It would be impossible to conceive in what extraordi­nary and extravagant language this victory was extolled throughout the United States. The circumstance, too, of Captain Barclay having an advantage of ten guns over the enemy, was a matter of too much importance to make the story take well, to be once lost sight of. Nothing, however, was said of the greater number of small craft which the enemy possessed—vessels upon which, when brought to close quarters, it is next to a moral impossibility to bring the guns of a larger vessel to bear, while they at the same time possess all the power of annoying them. But the principal disadvantage under which Commodore Barclay had to encounter the enemy, was not in the number of ships. The American government had, for a length of time, been engaged in the most extensive and vigorous preparations for the equipment of a naval force on Lake Erie, which should afford to that nation the ascendency on that interior ocean, Being now fully convinced that before a conquest could be made of Upper Canada, they must command the lake—hence the long inactive state of the American army destined for that service. Commodore Barclay had not in his whole fleet fifty seamen*, and even a number of these were only rated ordinary seamen, the deficiency of whom was supplied by soldiers drafted chiefly from the Newfoundland fencible regiment, whose very situation in life, as soldiers, precluded them from any knowledge of the management of a ship, or even of the technical phrases of naval officers. However good those men might be in the field in their original capa­city as soldiers, their ignorance of the duty to be performed as sailors, in all the hurry and bustle of a sea fight, must have had a strong and powerful tenden­cy to reduce them, at least, to one half the strength which their number would import. In opposition to this, the United States government, in its preparations for prosecuting the war on the Canadian frontier, select­ed crews to man the fleet on Lake Erie, of the ablest and most skilful seamen in the United States navy. It was determined by that government that Canada should fail before its arms, and therefore nothing was left undone which could be done to promote this object. The con­summate diligence with which Perry's squadron had been equipped with seamen and necessaries for the im­portant service for which it was intended, could not fail of securing to him the victory, even over a force of much more potency than that under the command of Commodore Barclay. The victory once gained. Gene­ral Harrison, who was daily receiving reinforcements at Fort Meigs, waited to give the coup de grace to the enterprise.

After the capture of the British squadron on Lake Erie, Forts Amherstburg, Detroit and the adjacent posts became untenable by the British, and were conse­quently abandoned. Before General Proctor had evacuated the positions which he occupied on that part of the frontier he destroyed the magazines and forts together with all such public stores as he could not car­ry with the army.

During these transactions, General Harrison having received reinforcements amounting to seven or eight thousand men, including four thousand volunteers from the state of Kentucky under Samuel Shelby the gover­nor of that state, made a descent upon Canada. Com. Perry conveyed all the troops, artillery and stores, in his flotilla, from the mouth of the Miami to the Canadian shore, except the dragoons who were to advance by land and so order their march that they might arrive in the neighborhood of Malden at the same time with the in­fantry.

General Harrison, on his arrival, having found the different posts evacuated, invested General Mc. Arthur with the chief command of those garrisons, and prepared to pursue the retreating army up the river Thames with a force of three thousand men, including Colonel Johnson's corps of dragoons consisting of one thousand.

So soon as General Proctor understood that Harrison was in pursuit of him, he formed a position on the right bank of the River Thames, near the Moravian village, and there awaited his approach. On the 5th of October the enemy made his appearance in great force. General Proctor had formed his troops into line, to the number of five or six hundred. The Indians under Tecumseh, to the amount of twelve hundred, occupied a swampy thick brushwood to the right of General Proctor's position.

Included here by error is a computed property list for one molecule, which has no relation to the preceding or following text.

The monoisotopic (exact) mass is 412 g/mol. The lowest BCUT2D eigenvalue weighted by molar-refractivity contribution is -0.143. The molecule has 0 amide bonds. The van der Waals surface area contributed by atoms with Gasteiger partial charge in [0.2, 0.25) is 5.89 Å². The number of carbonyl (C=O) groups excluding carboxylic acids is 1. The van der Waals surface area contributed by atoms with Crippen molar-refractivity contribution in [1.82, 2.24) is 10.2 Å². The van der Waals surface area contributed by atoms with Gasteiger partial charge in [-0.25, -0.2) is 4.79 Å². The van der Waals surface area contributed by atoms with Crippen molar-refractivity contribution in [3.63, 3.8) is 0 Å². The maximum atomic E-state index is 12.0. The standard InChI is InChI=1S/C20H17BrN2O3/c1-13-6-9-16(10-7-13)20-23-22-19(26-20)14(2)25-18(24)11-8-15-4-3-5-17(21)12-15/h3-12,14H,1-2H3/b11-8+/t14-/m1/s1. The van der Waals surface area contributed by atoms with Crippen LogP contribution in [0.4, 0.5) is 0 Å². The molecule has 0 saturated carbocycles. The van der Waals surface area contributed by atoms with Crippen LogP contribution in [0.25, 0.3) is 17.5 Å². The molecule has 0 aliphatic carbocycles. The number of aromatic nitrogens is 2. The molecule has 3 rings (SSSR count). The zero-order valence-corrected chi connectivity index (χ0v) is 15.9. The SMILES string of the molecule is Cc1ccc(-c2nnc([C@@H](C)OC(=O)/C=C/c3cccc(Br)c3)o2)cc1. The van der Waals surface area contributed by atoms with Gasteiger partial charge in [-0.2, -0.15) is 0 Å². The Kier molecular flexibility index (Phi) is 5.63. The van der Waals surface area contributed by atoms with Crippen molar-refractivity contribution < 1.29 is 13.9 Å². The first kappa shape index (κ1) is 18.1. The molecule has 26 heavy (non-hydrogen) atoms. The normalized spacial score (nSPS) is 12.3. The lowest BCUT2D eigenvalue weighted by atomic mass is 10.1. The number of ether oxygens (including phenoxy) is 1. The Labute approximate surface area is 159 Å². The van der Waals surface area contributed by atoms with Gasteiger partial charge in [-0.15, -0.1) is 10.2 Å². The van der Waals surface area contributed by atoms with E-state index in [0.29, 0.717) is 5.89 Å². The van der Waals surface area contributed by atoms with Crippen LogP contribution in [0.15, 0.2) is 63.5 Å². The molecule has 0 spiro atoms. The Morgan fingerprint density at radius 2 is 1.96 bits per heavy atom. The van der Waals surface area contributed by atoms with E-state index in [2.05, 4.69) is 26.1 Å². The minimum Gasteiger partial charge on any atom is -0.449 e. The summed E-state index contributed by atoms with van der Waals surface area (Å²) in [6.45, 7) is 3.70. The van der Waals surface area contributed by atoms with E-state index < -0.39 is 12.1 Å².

The first movement which was made, after a few volleys, the enemy's cavalry charged the British line, which completely decided the issue of the day: the line gave way at the charge; and the enemy's cavalry formed in the rear to commence with the rifle, when the British troops surrendered. To the left of the enemy's position, which was opposed to the Indians, the battle raged with more obstinacy. This part of the enemy's line had even given way until a column under Gover­nor Shelby was brought up to its support. The Indians, encouraged by the presence of Tecumseh, fought with an enthusiasm bordering on desperation, until the fall of that great aboriginal hero, when the Indians visibly gave way until they had entirely left the field

General Proctor with his staff continued their retreat until they arrived at the village of Ancaster, about ten miles distant from Burlington Heights, where they re­mained a few days to collect the scattered remains of the army, which amounted to nearly two hundred men.

Before the American army returned to Detroit, they consigned to the flames the Moravian village, pretending to justify their savage conduct by offering it as a retalia­tion for what they called the massacre at the River Raisin.

During General Harrison's absence from Detroit, a few of the Indian tribes tendered their services to Gene­ral Mc. Arthur, to raise the hatchet against the enemies of the United States by whom they were readily ac­cepted.

In the action at Moravian village, the British lost, in killed, wounded and missing, about three hundred and sixty-nine, three hundred of whom were prisoners. The loss of the enemy, in killed and wounded, was about fifty.

The success of the American arms on Lake Erie and its surrounding shores, had so intoxicated and bewildered the enemy, that, in their subsequent movements, nothing but conquest and victory were calculated upon—no allowance whatever was made for a failure in any one point. "Canada must now be ours," was the exulting and arrogant language of that deluded people.

General Wilkinson was called from the south to as­sume the command of the American forces in the north, in the room of General Dearborn, which now with General Hampton's division amounted to about eighteen thousand men, to which General Harrison's division was ordered to be added. Such were the gigantic and formidable preparations for the capture of Montreal, where the American soldiers were promised, as an ad­ditional incitement, good winter quarters.

*About seven to each vessel.

[Public Domain mark] Copyright/Licence: This work was published in 1922 or earlier. It has therefore entered the public domain in the United States.